By the year 2000, Adobe Flash-based animations on the internet had made use of many key practices in creating infographics in order to create a variety of products and games. Likewise, television began to incorporate infographics...[and] Kelly Shelton has widely been credited with the modern re-introduction of the infographic for marketing purposes. With the rise of alternatives to Adobe Flash, such as HTML 5 and CSS3, infographics are now created in a variety of media with a number of software tools.
Infographics are effective because of their visual element...Fifty percent of the human brain is dedicated to visual functions and images are processed faster than text...Furthermore, it is estimated that 65% of the population are visual learners (as opposed to auditory or kinesthetic), so the visual nature of infographics caters to a large portion of the population.
Infographics 101:

According to Wikipedia, there are essentially three components to infographics: visual, content, and knowledge.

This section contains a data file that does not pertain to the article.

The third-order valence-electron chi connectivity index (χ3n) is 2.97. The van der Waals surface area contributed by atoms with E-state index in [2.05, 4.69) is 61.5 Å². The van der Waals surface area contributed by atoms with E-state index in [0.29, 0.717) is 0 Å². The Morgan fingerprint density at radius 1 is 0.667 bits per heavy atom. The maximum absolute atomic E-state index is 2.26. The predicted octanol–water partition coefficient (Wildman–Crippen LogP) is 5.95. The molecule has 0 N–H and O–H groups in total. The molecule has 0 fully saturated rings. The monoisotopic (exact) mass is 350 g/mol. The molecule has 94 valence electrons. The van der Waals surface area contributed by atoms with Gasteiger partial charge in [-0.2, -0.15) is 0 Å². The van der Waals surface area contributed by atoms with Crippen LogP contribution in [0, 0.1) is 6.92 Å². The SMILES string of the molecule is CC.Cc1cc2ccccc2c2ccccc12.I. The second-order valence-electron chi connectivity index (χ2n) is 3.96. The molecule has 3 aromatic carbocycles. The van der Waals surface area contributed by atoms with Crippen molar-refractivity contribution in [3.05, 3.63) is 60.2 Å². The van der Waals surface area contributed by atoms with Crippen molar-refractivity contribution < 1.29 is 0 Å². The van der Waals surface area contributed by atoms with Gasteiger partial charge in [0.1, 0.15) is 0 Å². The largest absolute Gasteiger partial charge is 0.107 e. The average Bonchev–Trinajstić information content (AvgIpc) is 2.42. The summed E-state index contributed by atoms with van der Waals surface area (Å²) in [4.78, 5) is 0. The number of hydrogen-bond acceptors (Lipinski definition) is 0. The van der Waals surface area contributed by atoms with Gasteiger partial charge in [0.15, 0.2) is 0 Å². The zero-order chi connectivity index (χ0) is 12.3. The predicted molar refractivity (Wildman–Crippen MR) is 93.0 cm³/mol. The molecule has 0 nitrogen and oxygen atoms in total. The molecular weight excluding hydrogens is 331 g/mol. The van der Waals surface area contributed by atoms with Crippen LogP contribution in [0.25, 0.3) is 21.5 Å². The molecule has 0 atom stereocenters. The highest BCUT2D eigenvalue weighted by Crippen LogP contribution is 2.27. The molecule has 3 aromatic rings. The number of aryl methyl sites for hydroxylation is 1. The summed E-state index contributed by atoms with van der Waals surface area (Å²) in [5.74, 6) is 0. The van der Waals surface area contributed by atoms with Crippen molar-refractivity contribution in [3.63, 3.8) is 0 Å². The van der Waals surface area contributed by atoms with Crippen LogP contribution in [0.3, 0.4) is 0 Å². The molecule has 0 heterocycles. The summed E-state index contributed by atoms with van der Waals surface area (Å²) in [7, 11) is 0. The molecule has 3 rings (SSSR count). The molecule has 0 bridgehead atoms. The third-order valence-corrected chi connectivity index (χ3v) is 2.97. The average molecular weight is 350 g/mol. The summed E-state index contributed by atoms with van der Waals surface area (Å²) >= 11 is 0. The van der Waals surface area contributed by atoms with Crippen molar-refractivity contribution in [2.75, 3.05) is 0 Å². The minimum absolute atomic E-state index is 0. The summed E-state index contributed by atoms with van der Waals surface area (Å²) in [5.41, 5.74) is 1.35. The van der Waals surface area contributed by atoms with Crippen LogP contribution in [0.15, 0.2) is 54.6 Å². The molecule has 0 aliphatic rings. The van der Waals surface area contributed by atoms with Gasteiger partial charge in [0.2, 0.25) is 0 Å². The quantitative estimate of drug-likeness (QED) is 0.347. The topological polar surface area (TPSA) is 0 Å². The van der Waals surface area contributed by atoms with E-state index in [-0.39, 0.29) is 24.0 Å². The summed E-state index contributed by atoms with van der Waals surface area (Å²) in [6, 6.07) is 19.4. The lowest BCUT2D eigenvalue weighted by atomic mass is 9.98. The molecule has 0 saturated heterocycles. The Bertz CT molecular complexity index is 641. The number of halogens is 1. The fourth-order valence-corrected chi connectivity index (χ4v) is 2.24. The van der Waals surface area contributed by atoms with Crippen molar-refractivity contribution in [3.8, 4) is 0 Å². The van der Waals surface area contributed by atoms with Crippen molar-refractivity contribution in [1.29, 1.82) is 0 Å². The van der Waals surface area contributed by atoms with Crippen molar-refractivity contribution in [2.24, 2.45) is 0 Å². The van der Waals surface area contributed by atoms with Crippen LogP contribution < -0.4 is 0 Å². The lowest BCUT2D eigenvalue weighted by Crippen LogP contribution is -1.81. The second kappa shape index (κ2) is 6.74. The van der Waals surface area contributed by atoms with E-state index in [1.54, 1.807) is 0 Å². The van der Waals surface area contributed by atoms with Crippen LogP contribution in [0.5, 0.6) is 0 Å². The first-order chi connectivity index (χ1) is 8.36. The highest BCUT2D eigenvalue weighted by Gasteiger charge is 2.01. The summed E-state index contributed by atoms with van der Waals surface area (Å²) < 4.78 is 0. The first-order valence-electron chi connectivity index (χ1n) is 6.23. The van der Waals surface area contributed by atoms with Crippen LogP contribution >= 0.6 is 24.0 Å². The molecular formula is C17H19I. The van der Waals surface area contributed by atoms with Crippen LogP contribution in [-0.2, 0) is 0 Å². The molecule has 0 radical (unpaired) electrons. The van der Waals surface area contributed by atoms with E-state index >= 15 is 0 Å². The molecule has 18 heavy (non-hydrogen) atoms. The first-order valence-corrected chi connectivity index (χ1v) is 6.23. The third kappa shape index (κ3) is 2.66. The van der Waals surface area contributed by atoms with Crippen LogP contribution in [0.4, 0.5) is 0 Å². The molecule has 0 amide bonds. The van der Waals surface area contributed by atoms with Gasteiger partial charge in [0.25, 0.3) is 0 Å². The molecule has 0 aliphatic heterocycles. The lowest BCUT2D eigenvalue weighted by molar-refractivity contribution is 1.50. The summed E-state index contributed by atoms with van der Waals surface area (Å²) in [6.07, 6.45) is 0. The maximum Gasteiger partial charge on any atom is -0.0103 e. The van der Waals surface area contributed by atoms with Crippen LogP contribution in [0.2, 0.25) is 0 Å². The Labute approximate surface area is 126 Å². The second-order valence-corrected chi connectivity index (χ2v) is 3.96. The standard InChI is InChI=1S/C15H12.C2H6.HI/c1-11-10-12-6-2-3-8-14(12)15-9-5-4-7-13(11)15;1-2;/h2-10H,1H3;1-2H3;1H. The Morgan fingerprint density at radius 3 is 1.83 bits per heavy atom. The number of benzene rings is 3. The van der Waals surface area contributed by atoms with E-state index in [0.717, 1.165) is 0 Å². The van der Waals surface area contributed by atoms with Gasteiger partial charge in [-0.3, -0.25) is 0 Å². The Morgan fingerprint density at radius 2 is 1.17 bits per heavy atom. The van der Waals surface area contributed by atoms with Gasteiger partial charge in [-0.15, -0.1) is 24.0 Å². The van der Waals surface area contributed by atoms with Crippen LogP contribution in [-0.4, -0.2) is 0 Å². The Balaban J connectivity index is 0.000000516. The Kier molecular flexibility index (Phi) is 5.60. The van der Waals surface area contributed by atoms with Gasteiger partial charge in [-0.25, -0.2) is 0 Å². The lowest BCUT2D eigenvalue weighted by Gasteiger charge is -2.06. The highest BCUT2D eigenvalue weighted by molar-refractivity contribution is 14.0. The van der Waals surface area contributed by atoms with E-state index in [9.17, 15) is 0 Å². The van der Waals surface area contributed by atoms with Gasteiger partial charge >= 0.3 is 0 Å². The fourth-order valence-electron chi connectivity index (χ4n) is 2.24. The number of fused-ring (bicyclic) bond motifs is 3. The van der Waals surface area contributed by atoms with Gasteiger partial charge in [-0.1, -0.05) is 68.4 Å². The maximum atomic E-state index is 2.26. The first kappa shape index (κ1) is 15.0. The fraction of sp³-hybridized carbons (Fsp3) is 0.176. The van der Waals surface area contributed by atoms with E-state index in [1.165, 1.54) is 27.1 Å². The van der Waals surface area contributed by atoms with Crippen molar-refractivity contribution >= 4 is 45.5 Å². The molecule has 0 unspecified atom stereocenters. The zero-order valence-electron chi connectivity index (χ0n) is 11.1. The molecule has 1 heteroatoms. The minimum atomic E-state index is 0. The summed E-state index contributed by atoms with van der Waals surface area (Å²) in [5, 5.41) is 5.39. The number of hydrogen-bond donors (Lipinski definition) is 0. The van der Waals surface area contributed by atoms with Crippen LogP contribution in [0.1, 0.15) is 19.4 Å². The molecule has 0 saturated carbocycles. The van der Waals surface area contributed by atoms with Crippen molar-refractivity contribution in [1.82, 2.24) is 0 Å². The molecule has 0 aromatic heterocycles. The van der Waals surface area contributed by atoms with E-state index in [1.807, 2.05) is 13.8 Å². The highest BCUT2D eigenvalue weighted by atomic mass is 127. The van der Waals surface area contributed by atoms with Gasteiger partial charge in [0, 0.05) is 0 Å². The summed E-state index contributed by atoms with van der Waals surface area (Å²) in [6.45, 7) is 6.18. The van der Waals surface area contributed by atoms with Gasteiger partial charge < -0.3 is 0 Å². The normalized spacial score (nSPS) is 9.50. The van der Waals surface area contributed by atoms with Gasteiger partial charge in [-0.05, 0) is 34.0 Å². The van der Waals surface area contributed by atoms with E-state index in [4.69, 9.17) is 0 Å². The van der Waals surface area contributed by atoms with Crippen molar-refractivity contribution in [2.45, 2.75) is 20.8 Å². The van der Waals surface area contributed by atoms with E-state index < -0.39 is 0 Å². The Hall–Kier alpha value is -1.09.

The visual component consists of use of color, fonts, icons, and graphic design.
The content of infographics  typically consists of facts, research data and statistics.
The knowledge typically involves some insight or perspective relating to  the data being presented.

Furthermore, the  Wikipedia cites "three basic provisions of communication" that need to be considered and integrated when designing an infographic: appeal (it needs to engage its audience), comprehension (its information must be simply relayed to be quickly and easily understood), and retention (it should simply relayed and distinctly presented to be easily incorporated and remembered).